European Champions Cup Pool Three
Ulster v Bath (Kingspan Stadium, Saturday, 3.15pm, live on BT Sport)
THE scenario is straightforward for Ulster on Saturday afternoon: defeat Bath and they qualify for the quarter-finals of the Champions Cup.
In fact, a four-try bonus point draw would suffice for Dan McFarland’s men to reach the last eight, but victory and atoning for their defeat away to Clermont Auvergne is the only thing on their minds.
Last Saturday’s 29-13 defeat at Stade Marcel-Michelin leaves the French club in pole position heading into their last game away to Harlequins who are already eliminated and therefore will be expected to take the win and top spot in Pool 3.
A slip-up and a win for Ulster against the also eliminated Bath will see them leapfrog Clermont, but in all reality that is an unlikely scenario so McFarland’s men are simply focused on what they have to do on home turf and gain the win that will see them finish the group stage with five wins from six and a quarter-final to look forward to.
“The ball is in our court so it’s important to bounce back,” said scrum half John Cooney who received a boost this week with a call-up to Andy Farrell’s Ireland squad for the Six Nations opener against Scotland.
“We’ve a pretty good record at home at the minute, so it’s important we dust ourselves off and perform this week.”
Ulster led 10-9 at the break last weekend and looked on course for what would have been a famous victory on away soil.
That lead could possibly have been extended with captain Iain Henderson deciding to go to the corner from three kickable penalties, but Cooney has backed his skipper and believes the correct decisions were made with the fact Ulster failed to avail of these opportunities down to poor execution and basic errors.
“I would be similar to what ‘Hendy’ said: people can easily go that it’s three penalties, but you take one and it’s a completely different game because they kick it off and you just don’t know what could happen,” he countered.
“I think we were right to put them under pressure and go to the corner. Had we got those small things right then that could be the difference.
“We’ve been around long enough and played in games where those decisions paid off and in the last two or three games we’ve done that with the crowd behind us. We were trying to silence them away from home and if we had have executed a little bit better, that’s what we were hoping to do.
“We’re disappointed we didn’t come away with that win and I think that’s a reflection of our mentality that we come away from these bit European games and annoyed we didn’t get the win.
“Chatting to Luke Marshall, he’s pretty chuffed with the mentality we have that we want to go out and beat these giants of Europe.”
While Bath’s Champions Cup campaign will end this weekend, that doesn’t mean they have a dearth of talent with Sam Underhill, Anthony Watson and Rhys Davies all bringing international experience, while Taulupe Faletau continues his return from a long-term injury. There is also the added intrigue with Ulster’s Billy Burns going up against his brother and fellow out-half Freddie.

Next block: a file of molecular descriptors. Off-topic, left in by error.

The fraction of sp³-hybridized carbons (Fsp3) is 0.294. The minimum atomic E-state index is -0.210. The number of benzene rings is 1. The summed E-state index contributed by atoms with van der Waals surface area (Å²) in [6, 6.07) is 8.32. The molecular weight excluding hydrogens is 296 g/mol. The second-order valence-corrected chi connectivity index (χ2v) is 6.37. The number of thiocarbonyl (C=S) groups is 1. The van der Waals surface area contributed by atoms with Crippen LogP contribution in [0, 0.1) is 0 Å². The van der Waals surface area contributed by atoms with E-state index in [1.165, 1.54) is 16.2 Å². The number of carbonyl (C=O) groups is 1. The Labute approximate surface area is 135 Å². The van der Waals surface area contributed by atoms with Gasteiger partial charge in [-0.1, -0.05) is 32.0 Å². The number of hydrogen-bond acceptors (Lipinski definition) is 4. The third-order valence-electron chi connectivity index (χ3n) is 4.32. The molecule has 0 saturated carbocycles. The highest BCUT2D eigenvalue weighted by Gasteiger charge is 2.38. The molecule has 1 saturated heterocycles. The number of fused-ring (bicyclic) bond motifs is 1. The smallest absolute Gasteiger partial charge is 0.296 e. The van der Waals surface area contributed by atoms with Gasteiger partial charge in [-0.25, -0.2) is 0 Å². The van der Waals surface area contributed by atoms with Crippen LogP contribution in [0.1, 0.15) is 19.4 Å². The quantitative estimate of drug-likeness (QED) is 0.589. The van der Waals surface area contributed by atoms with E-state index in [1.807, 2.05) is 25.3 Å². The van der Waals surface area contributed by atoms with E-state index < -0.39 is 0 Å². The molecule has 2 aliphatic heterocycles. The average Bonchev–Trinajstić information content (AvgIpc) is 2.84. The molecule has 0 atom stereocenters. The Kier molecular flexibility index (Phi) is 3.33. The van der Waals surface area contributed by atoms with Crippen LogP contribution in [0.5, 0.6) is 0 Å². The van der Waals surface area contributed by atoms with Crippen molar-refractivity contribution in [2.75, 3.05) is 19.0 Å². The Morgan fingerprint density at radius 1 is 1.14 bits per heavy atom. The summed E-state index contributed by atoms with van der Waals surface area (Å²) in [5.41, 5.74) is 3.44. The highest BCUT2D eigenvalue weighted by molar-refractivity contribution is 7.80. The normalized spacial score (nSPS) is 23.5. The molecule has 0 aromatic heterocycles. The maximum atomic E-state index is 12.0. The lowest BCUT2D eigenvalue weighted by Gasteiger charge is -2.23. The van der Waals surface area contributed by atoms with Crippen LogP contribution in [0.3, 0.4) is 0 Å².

However, names and sub-plots will be pushed to the side as Ulster simply must get the job done and make it six wins from six against Bath in European competition.
A repeat of their 17-16 win in Bath when Jacob Stockdale’s try-saving tackle sealed the deal would do, although they would certainly prefer this game to be a little more comfortable.
“I think they played pretty well in that game and we’ve probably improved since then,” said Cooney who crossed for Ulster’s try last week to maintain an impressive run of form.
“We probably didn’t attack as well as we can, but I think we’ve come on a lot in the games since then.
“They’ve got nothing to lose and they’re coming here with a team full of good individuals. They’ll probably come here and throw the ball around.”
All 10 of Bath’s tries in the competition have come off the set-piece so it would be a change of approach of they were to arrive in Belfast with an expansive game-plan, but given they have nothing and the pressure is off, perhaps the English side will throw off the shackles.
The pressure is on Ulster, but that is a good place to be according to Cooney.
“I remember last year, Will Addison said that pressure’s a privilege and that’s the position we’ve put ourselves in,” he stressed.
“We did that last year to get to the quarter-final. It’s in our hands, especially at home, so it’s important for us to play well and whatever happens, happens.
“If we get the five points (including a bonus point) then great, but the important thing is just to get that win.
“We take a lot of pride in the home games we play and we’ve had two sell-out crowds over the New Year, so it’s important we get up for these games as we don’t want to lose that winning record.”